Reports surfaced Thursday that Borders (BGP) started negotiating with banks for financing to help keep the bookstore chain liquid during bankruptcy proceedings. Later in the evening, GE Capital made a $550 million financing commitment to the embattled company.
This financing should allow Borders the financial flexibility and level of liquidity to advance its restructuring plan. The plan includes closing stores, cutting costs, expanding its rewards program, and increasing non-book offerings -- all with the goal of improving cash flow and profits. Borders did note that it will explore alternative possibilities, such as restructuring its debt under court supervision.
Early Friday morning, Bank of America (BAC) reported a fourth-quarter loss of 16 cents per share ($1.2 billion). This includes the company's previously announced goodwill impairment charge of $2 billion that was related to its home loans and insurance business. Taking this charge out of the equation, BAC earned 4 cents per share. It could be an interesting morning for BAC, as experts predicted earnings of 18 cents per share.
Shares of BAC were down more than 2% as we await the opening bell. This drop should push the stock low enough to mount a serious challenge to the support of both BAC's 20-month moving average and the $14 level.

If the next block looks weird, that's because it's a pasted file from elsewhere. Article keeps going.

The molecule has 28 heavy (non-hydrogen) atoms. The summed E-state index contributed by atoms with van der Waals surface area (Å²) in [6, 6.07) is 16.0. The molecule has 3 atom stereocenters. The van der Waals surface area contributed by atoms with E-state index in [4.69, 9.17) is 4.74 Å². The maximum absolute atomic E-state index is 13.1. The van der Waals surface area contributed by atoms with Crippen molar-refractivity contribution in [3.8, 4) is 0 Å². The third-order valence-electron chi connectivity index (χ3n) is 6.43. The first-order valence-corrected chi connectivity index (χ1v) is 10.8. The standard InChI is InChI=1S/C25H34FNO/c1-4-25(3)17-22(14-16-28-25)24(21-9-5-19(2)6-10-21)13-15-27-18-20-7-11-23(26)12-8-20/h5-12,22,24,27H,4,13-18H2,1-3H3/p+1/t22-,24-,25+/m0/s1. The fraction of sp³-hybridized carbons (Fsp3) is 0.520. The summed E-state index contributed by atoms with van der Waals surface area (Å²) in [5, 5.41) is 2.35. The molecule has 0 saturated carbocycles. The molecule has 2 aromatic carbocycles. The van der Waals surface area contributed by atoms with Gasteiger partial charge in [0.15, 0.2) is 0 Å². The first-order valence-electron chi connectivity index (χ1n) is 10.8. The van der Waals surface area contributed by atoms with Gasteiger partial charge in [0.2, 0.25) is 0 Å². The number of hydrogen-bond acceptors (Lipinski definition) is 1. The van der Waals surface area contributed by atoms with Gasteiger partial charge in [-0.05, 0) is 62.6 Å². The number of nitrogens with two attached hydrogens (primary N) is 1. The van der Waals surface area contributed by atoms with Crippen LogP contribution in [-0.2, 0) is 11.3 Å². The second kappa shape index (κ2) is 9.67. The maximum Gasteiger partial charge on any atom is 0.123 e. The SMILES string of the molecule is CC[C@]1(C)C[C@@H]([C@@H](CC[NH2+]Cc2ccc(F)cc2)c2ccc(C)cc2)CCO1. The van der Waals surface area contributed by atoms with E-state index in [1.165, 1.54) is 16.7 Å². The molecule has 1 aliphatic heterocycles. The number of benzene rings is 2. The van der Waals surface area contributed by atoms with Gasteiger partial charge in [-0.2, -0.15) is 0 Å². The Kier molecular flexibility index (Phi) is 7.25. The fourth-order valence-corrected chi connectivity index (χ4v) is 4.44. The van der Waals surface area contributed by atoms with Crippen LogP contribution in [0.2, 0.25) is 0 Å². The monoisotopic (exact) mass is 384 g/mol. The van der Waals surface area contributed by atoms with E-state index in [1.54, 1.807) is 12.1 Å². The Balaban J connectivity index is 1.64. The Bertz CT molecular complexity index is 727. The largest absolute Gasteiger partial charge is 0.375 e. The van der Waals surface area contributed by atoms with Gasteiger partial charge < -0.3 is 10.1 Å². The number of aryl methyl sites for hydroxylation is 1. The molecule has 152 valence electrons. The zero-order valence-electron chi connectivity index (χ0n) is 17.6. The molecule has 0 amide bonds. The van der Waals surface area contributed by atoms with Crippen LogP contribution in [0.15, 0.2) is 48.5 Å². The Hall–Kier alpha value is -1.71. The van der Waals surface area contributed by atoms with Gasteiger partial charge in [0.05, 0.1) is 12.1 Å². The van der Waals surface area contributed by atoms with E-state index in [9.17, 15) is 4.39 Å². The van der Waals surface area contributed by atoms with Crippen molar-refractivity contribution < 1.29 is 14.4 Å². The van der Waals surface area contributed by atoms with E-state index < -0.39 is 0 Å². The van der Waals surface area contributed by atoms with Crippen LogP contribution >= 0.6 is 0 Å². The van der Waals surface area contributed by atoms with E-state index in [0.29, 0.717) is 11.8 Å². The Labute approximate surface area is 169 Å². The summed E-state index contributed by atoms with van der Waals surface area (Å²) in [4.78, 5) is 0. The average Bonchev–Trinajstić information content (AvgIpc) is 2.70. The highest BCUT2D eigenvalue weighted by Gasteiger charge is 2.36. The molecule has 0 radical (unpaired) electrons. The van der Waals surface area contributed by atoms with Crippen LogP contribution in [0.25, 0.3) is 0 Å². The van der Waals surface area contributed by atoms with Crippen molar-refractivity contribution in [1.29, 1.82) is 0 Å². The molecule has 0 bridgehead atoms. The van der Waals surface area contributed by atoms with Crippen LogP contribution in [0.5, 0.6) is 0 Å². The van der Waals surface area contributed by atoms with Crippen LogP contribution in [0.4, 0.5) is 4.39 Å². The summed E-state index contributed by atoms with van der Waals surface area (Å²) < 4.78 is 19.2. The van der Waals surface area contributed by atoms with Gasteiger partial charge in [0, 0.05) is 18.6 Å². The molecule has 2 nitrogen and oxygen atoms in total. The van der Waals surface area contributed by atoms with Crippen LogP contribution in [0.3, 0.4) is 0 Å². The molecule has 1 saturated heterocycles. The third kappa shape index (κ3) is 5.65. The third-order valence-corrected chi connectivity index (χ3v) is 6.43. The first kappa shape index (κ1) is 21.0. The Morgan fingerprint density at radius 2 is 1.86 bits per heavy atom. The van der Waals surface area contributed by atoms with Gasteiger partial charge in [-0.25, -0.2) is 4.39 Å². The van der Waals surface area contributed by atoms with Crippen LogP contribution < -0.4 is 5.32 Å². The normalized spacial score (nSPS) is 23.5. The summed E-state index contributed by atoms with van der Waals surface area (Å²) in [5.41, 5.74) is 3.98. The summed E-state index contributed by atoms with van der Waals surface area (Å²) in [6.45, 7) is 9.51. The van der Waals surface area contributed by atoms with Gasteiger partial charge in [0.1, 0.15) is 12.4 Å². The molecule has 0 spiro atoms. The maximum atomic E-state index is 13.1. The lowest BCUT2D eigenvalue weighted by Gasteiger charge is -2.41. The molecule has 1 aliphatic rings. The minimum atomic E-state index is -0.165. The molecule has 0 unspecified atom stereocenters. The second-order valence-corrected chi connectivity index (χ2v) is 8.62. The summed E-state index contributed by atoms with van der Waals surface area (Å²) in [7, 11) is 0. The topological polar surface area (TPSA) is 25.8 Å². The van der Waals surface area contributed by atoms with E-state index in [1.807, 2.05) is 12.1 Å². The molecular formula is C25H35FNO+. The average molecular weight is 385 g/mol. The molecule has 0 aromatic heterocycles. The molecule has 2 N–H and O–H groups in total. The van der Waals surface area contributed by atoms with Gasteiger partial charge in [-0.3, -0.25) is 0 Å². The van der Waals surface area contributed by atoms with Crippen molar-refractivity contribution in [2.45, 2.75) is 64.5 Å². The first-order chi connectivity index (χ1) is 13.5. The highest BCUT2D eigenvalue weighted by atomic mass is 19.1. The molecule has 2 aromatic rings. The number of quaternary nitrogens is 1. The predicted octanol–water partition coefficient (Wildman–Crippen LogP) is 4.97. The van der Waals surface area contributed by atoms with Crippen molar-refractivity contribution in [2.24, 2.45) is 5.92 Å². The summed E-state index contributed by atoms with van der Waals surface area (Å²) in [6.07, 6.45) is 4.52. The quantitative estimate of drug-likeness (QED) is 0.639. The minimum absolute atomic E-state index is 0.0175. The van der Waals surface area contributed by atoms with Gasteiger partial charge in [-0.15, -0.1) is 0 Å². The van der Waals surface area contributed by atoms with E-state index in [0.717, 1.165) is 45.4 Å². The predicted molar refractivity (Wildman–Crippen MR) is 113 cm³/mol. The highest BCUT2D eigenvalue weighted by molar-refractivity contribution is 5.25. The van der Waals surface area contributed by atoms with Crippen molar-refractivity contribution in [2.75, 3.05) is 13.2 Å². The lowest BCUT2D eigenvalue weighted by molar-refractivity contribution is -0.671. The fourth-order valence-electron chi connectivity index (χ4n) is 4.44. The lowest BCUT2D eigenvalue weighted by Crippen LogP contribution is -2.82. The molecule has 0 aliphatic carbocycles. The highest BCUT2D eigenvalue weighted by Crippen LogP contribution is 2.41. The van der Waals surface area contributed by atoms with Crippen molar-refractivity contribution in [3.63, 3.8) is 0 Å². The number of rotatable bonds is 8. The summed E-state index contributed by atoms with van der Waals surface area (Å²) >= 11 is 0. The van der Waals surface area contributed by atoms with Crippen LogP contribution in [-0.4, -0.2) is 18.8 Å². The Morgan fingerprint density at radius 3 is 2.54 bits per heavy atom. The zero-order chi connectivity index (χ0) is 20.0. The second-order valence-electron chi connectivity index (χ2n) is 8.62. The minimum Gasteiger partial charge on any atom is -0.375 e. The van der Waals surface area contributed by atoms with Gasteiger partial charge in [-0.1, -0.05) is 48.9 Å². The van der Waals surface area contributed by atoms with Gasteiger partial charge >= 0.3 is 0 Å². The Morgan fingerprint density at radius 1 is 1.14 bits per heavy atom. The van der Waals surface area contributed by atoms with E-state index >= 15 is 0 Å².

After the closing bell sounded Wednesday, Seagate Technology (STX) reported its second-quarter results. The tech firm announced that it logged non-GAAP earnings of 33 cents per share ($159 million). The firm's earnings of 33 cents per share matched the consensus estimate, as did the firm's quarterly revenue of $2.72 billion.
STX also reported its performance during the six-month period that ended on Dec. 31, 2010. During this time, the firm's GAAP basis revenue was $5.4 billion, gross margin was 19.9%, net income totaled $299 million, and diluted earnings hit 61 cents per share.
It appears that Wendy's/Arby's (WEN) is about to have a roast beef sale. The company announced this morning that it is considering selling the struggling Arby's chain in order to focus more on the Wendy's hamburger chain.
Both sides of the company's eateries, Wendy's and Arby's, have seen sales slump, but Arby's has had the most problems thanks mainly to sandwiches that can cost more than five bucks. With such a price tag , those sandwiches weren't selling wel in the current economic atmosphere.